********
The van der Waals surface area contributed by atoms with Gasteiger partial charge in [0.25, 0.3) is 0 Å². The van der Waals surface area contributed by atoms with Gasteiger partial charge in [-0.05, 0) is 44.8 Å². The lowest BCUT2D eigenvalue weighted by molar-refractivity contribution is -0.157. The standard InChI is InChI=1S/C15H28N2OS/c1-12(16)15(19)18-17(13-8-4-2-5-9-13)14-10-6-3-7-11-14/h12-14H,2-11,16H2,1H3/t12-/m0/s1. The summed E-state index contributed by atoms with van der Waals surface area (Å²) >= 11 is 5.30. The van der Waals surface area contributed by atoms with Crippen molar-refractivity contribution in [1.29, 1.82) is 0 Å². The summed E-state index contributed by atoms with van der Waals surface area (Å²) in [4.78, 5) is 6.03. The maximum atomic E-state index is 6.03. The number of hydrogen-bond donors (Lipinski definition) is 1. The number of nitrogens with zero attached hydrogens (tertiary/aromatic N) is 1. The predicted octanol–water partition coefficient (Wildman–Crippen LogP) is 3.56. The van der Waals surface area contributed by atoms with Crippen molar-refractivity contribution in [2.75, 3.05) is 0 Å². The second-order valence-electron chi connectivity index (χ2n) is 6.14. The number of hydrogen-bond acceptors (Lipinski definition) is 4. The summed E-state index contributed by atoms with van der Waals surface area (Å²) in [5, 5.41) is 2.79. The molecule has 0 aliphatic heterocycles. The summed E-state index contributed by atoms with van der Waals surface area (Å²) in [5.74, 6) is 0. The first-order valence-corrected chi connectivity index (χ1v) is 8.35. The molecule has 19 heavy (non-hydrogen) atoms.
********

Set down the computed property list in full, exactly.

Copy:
The van der Waals surface area contributed by atoms with Gasteiger partial charge in [0.25, 0.3) is 0 Å². The van der Waals surface area contributed by atoms with Gasteiger partial charge in [-0.05, 0) is 44.8 Å². The lowest BCUT2D eigenvalue weighted by molar-refractivity contribution is -0.157. The standard InChI is InChI=1S/C15H28N2OS/c1-12(16)15(19)18-17(13-8-4-2-5-9-13)14-10-6-3-7-11-14/h12-14H,2-11,16H2,1H3/t12-/m0/s1. The summed E-state index contributed by atoms with van der Waals surface area (Å²) >= 11 is 5.30. The van der Waals surface area contributed by atoms with Crippen molar-refractivity contribution in [1.29, 1.82) is 0 Å². The summed E-state index contributed by atoms with van der Waals surface area (Å²) in [4.78, 5) is 6.03. The maximum atomic E-state index is 6.03. The number of hydrogen-bond donors (Lipinski definition) is 1. The number of nitrogens with zero attached hydrogens (tertiary/aromatic N) is 1. The predicted octanol–water partition coefficient (Wildman–Crippen LogP) is 3.56. The van der Waals surface area contributed by atoms with Crippen molar-refractivity contribution in [2.75, 3.05) is 0 Å². The second-order valence-electron chi connectivity index (χ2n) is 6.14. The number of hydrogen-bond acceptors (Lipinski definition) is 4. The summed E-state index contributed by atoms with van der Waals surface area (Å²) in [5, 5.41) is 2.79. The molecule has 0 aliphatic heterocycles. The summed E-state index contributed by atoms with van der Waals surface area (Å²) in [5.74, 6) is 0. The first-order valence-corrected chi connectivity index (χ1v) is 8.35. The molecule has 19 heavy (non-hydrogen) atoms.